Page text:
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“Magic” Nanostructures During the Early Stage of Thin Film Growth

Published online by Cambridge University Press:  21 March 2011

M. Zhang
Affiliation:
Department of Materials Science and Engineering and Coordinated Science Laboratory, University of Illinois at Urbana-Champaign, Urbana, IL 61801
M. Yu. Efremov
Affiliation:
Department of Materials Science and Engineering and Coordinated Science Laboratory, University of Illinois at Urbana-Champaign, Urbana, IL 61801
F. Schiettekatte
Affiliation:
Department of Materials Science and Engineering and Coordinated Science Laboratory, University of Illinois at Urbana-Champaign, Urbana, IL 61801
E. A. Olson
Affiliation:
Department of Materials Science and Engineering and Coordinated Science Laboratory, University of Illinois at Urbana-Champaign, Urbana, IL 61801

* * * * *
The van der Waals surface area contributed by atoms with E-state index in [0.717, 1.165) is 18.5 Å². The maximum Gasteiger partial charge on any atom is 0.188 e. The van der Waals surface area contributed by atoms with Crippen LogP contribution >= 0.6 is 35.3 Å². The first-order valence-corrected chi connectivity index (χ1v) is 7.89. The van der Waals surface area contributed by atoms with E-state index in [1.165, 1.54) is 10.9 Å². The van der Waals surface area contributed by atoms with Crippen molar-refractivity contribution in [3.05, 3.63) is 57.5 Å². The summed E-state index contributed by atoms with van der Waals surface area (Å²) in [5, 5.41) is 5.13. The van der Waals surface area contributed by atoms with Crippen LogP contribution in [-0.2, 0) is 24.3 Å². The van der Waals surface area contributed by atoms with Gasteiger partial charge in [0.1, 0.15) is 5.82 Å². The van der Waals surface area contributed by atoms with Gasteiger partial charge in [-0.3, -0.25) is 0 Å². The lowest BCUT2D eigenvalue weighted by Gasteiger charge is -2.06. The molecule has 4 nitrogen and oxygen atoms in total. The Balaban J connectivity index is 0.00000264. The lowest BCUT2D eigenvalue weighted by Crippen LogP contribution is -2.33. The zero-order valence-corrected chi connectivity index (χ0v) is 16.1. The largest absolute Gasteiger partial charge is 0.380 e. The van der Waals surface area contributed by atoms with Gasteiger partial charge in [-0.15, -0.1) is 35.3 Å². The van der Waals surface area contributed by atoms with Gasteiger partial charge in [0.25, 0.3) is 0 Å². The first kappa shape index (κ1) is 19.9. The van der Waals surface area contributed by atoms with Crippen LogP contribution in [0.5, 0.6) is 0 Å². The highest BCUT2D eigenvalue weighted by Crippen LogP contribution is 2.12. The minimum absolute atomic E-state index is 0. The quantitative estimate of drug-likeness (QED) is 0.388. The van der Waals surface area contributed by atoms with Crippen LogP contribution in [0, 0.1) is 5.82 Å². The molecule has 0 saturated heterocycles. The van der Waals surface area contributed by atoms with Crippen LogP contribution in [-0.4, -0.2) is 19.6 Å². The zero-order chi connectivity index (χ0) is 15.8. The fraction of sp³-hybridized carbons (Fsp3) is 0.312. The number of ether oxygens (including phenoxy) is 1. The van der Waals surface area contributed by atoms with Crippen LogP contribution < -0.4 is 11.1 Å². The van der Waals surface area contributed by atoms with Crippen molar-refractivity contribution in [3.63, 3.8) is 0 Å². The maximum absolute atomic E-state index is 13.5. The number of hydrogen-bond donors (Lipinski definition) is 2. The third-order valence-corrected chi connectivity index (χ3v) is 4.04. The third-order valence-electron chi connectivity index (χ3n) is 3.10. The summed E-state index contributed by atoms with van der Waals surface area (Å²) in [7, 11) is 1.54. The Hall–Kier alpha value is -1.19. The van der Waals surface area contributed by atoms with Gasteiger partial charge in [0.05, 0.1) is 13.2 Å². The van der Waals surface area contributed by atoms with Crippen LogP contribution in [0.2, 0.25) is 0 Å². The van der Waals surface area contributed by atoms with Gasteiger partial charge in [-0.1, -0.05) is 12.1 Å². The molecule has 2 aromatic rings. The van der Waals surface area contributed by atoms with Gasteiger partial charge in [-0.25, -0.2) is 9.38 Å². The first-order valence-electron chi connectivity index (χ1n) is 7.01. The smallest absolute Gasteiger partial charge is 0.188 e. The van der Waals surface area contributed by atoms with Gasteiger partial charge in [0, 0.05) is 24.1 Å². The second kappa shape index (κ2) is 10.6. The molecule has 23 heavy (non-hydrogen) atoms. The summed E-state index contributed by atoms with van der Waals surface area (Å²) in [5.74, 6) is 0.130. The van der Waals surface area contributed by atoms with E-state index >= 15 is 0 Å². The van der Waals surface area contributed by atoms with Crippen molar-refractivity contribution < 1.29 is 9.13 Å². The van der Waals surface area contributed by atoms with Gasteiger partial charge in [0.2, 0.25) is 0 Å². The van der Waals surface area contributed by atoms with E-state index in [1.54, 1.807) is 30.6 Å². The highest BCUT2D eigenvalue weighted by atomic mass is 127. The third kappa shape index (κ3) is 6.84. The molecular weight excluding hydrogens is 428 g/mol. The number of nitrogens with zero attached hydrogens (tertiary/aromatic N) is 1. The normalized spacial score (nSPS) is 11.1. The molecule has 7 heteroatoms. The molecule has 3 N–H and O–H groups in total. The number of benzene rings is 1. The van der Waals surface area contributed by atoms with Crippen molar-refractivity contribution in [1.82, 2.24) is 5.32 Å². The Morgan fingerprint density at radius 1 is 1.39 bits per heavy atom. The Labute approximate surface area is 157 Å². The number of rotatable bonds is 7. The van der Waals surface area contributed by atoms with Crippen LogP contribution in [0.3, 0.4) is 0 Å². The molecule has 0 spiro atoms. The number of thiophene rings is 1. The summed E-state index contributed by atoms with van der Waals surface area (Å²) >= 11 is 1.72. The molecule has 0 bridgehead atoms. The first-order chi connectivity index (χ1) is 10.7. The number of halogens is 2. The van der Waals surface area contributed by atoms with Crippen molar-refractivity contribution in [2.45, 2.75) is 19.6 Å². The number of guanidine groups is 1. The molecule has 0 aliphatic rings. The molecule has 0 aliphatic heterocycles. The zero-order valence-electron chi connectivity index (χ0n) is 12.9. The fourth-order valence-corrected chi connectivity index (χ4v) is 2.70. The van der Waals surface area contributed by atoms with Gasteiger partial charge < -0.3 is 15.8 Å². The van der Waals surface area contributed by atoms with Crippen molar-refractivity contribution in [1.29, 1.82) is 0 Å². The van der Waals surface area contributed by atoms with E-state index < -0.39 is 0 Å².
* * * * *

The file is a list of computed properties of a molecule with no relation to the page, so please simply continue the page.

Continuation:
L. H. Allen
Affiliation:
Department of Materials Science and Engineering and Coordinated Science Laboratory, University of Illinois at Urbana-Champaign, Urbana, IL 61801
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Abstract

The behaviors of thin indium films in the early stage of growth are studied in situ by a novel ultra-sensitive thin film scanning calorimetry technique. The films consist of ensembles of self-assembled indium nanostructures whose melting temperatures are strongly influenced by size. We experimentally determine the relationship between a nanostructure's radius and its melting point by combining the measured caloric results with nanostructure size distributions obtained from TEM. The results show a linear melting point depression. Moreover, by looking at the fine structures of these caloric curves, we found the discrete nature of nanostructures during the early stage of thin film growth. The measured heat capacity values show several local maxima at certain temperatures. This suggests that preferred energy states exist among these supported nanostructures on amorphous surfaces. These local maxima are related to each other by increments of one monolayer of indium atoms. These findings could be extended from the magic numbers observed previously in cluster beams studies.

Type
Research Article
Copyright
Copyright © Materials Research Society 2001

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